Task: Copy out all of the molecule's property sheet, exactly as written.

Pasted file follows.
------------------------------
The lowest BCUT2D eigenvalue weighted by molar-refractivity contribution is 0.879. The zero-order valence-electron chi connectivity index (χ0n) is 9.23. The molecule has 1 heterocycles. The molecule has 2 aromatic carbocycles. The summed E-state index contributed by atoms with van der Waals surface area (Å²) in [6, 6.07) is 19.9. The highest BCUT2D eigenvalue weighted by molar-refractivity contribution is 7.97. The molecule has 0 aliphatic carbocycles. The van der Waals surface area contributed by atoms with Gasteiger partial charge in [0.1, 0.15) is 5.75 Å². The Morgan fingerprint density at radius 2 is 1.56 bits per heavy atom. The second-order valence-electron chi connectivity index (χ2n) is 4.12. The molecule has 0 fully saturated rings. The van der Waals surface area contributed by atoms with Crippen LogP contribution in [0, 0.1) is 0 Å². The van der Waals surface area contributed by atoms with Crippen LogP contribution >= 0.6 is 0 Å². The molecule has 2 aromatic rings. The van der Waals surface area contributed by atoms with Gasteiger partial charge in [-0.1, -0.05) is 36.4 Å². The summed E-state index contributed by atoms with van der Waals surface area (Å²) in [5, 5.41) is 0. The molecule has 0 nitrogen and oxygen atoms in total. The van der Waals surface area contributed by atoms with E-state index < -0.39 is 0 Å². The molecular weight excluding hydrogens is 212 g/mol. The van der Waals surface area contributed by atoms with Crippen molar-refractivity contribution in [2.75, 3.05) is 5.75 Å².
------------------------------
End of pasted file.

The lowest BCUT2D eigenvalue weighted by molar-refractivity contribution is 0.879. The zero-order valence-electron chi connectivity index (χ0n) is 9.23. The molecule has 1 heterocycles. The molecule has 2 aromatic carbocycles. The summed E-state index contributed by atoms with van der Waals surface area (Å²) in [6, 6.07) is 19.9. The highest BCUT2D eigenvalue weighted by molar-refractivity contribution is 7.97. The molecule has 0 aliphatic carbocycles. The van der Waals surface area contributed by atoms with Gasteiger partial charge in [0.1, 0.15) is 5.75 Å². The Morgan fingerprint density at radius 2 is 1.56 bits per heavy atom. The second-order valence-electron chi connectivity index (χ2n) is 4.12. The molecule has 0 fully saturated rings. The van der Waals surface area contributed by atoms with Crippen LogP contribution in [0, 0.1) is 0 Å². The van der Waals surface area contributed by atoms with Crippen LogP contribution >= 0.6 is 0 Å². The molecule has 2 aromatic rings. The van der Waals surface area contributed by atoms with Gasteiger partial charge in [-0.1, -0.05) is 36.4 Å². The summed E-state index contributed by atoms with van der Waals surface area (Å²) in [5, 5.41) is 0. The molecule has 0 nitrogen and oxygen atoms in total. The van der Waals surface area contributed by atoms with E-state index < -0.39 is 0 Å². The molecular weight excluding hydrogens is 212 g/mol. The van der Waals surface area contributed by atoms with Crippen molar-refractivity contribution in [2.75, 3.05) is 5.75 Å².